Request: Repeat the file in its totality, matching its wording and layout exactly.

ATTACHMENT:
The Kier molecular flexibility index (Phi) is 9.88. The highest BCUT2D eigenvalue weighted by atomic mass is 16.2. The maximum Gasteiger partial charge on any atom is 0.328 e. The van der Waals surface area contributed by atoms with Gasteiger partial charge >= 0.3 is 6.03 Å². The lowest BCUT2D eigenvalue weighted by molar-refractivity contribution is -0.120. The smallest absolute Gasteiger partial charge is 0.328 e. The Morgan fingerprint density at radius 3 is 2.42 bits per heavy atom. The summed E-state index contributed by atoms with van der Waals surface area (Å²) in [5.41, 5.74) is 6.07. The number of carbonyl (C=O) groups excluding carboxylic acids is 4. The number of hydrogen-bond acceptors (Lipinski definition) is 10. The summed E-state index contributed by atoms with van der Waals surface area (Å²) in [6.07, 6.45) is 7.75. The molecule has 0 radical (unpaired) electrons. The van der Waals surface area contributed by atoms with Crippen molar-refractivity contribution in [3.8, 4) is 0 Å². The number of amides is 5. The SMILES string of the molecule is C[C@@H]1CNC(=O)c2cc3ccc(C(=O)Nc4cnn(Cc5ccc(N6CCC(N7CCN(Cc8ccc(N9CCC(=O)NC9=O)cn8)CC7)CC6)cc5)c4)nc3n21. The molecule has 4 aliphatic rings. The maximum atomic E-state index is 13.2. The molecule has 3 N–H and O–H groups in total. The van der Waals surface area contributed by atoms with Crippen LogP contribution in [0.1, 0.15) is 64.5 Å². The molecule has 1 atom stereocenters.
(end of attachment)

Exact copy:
The Kier molecular flexibility index (Phi) is 9.88. The highest BCUT2D eigenvalue weighted by atomic mass is 16.2. The maximum Gasteiger partial charge on any atom is 0.328 e. The van der Waals surface area contributed by atoms with Gasteiger partial charge >= 0.3 is 6.03 Å². The lowest BCUT2D eigenvalue weighted by molar-refractivity contribution is -0.120. The smallest absolute Gasteiger partial charge is 0.328 e. The Morgan fingerprint density at radius 3 is 2.42 bits per heavy atom. The summed E-state index contributed by atoms with van der Waals surface area (Å²) in [5.41, 5.74) is 6.07. The number of carbonyl (C=O) groups excluding carboxylic acids is 4. The number of hydrogen-bond acceptors (Lipinski definition) is 10. The summed E-state index contributed by atoms with van der Waals surface area (Å²) in [6.07, 6.45) is 7.75. The molecule has 0 radical (unpaired) electrons. The van der Waals surface area contributed by atoms with Crippen molar-refractivity contribution in [3.8, 4) is 0 Å². The number of amides is 5. The SMILES string of the molecule is C[C@@H]1CNC(=O)c2cc3ccc(C(=O)Nc4cnn(Cc5ccc(N6CCC(N7CCN(Cc8ccc(N9CCC(=O)NC9=O)cn8)CC7)CC6)cc5)c4)nc3n21. The molecule has 4 aliphatic rings. The maximum atomic E-state index is 13.2. The molecule has 3 N–H and O–H groups in total. The van der Waals surface area contributed by atoms with Crippen LogP contribution in [0.1, 0.15) is 64.5 Å². The molecule has 1 atom stereocenters.